May 2006
Volume 47, Issue 13
ARVO Annual Meeting Abstract  |   May 2006
Figure–Background Separation During Fixation and Smooth Pursuit With a Learning Retina Implant
Author Affiliations & Notes
  • R.E. Eckmiller
    Computer Science, University, Bonn, Germany
  • O. Baruth
    Computer Science, University, Bonn, Germany
  • D. Neumann
    Computer Science, University, Bonn, Germany
  • Footnotes
    Commercial Relationships  R.E. Eckmiller, None; O. Baruth, None; D. Neumann, None.
  • Footnotes
    Support  University of Bonn
Investigative Ophthalmology & Visual Science May 2006, Vol.47, 3196. doi:
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      R.E. Eckmiller, O. Baruth, D. Neumann; Figure–Background Separation During Fixation and Smooth Pursuit With a Learning Retina Implant . Invest. Ophthalmol. Vis. Sci. 2006;47(13):3196.

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      © ARVO (1962-2015); The Authors (2016-present)

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Purpose: : To explore a figure–background separation system (FB) with selectable fixation– versus pursuit eye movement modes as part of a novel learning retina encoder (RE*) for an epiretinal retina implant.

Methods: : A: A figure–background separation system (FB) as a novel integral part of RE* for pre–processing of partly moving superimposed visual patterns as a hexagonal array of 16 x 16 pixels was implemented (Baruth et al., ARVO 2006) based on 10 x 10 spatio–temporal (ST) filters. Different ST filter classes represented partly overlapping concentric retinal receptive fields (RF) and inputs from up to 7 RF–center pixels and up to 36 RF–periphery pixels to simulate individually tunable ganglion cell properties. FB was designed for pattern separation into a stationary component (PS) and a moving component (PM) based on specific spatial– vs. temporal ST filter responses. Selective information processing of PS represented the ‘fixation mode’ and of PM represented the ‘smooth pursuit mode’. B: In order to test the function of a learning retina implant with RE* including figure–background separation– and simulated smooth pursuit capabilities in future blind subjects, the central visual system was simulated by an inverter module (IM) in order to generate exact inverse mappings for the mapping operations of RE*. C: Simulated miniature eye movements (SM) were generated as pattern shifts of the selected input pattern (PS or PM) by one pixel in a given direction in order to support the RE* tuning.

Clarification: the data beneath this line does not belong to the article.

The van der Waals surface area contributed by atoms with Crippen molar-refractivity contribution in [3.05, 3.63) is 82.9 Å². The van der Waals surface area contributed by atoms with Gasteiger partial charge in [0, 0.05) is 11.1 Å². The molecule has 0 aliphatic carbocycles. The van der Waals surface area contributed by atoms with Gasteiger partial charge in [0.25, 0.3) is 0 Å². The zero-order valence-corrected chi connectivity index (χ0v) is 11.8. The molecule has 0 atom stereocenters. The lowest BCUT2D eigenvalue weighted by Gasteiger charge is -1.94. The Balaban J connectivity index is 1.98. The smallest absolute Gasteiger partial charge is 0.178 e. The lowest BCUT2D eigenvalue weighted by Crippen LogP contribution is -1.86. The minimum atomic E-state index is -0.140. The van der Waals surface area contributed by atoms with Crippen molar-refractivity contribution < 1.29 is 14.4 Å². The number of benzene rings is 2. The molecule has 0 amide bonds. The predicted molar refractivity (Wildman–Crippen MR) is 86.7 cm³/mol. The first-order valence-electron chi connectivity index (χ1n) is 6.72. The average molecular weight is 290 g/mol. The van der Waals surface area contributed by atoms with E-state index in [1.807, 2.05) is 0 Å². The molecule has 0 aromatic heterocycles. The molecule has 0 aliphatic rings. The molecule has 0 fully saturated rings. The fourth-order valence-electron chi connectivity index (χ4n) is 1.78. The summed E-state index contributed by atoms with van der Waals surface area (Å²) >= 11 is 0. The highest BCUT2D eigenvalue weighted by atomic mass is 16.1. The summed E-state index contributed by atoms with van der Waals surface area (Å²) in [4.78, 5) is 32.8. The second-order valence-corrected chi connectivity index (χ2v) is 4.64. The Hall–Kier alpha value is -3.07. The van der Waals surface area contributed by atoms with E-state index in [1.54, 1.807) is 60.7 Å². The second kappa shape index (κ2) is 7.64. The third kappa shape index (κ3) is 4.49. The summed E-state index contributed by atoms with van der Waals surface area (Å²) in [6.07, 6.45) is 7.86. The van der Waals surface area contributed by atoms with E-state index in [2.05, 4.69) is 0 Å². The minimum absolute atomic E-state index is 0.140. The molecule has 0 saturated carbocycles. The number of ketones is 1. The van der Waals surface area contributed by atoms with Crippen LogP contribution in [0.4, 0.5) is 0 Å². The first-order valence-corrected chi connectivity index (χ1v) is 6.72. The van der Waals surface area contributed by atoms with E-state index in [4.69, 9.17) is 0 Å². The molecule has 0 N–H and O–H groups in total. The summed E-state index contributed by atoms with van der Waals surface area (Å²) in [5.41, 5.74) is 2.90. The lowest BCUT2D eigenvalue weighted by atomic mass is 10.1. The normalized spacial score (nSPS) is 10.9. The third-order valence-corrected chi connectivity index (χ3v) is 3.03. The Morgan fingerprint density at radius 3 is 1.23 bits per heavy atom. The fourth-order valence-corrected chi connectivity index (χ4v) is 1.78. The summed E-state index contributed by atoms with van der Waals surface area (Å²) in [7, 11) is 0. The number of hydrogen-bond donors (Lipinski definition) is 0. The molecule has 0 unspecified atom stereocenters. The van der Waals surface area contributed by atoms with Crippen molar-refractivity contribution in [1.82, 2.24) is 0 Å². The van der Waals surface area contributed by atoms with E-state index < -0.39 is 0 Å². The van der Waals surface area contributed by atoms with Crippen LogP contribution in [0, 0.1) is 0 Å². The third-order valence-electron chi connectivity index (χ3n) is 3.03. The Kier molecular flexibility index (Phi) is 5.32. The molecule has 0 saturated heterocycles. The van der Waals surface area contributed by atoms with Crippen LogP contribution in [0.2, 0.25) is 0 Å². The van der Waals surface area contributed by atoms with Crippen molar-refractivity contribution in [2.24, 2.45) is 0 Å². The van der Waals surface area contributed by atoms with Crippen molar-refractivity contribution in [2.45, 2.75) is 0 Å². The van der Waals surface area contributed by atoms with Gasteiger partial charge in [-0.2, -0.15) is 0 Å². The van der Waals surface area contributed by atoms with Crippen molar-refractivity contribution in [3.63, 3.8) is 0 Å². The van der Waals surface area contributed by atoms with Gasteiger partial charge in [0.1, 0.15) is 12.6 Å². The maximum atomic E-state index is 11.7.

Results: : (1) RE* with FB was able to separate the superpositions of simple (e.g. circle, cross, square) patterns into the stationary PS and the moving PM within a few movement steps and to transfer these patterns into separate memory locations for subsequent processing. (2) Subjects with normal vision in interaction with the RE* + IM system could simulate the fixation mode by selecting the PS memory or the smooth pursuit mode by selecting the PM memory for further retinal information processing by means of the tunable ST filter array. (3) Subjects were able to tune RE* during an iterative dialog such that part of the pixels of P2 resembled those of PS or PM, whereas the remaining pixels were still blank due to partial ambiguity of the ST filter outputs. (4) Upon completion of the tuning phase, any PS or PM (after being shifted at least once by SM) could be decoded by IM back into PS or PM with good quality.

Conclusions: : A. RE* with FB provides the capability of figure–background separation in a learning retina implant. B. RE* with FB implements the selective oculomotor modes of fixation of stationary patterns versus visual tracking of moving patterns in a learning retina implant.

Keywords: pattern vision • retinal connections, networks, circuitry • computational modeling 

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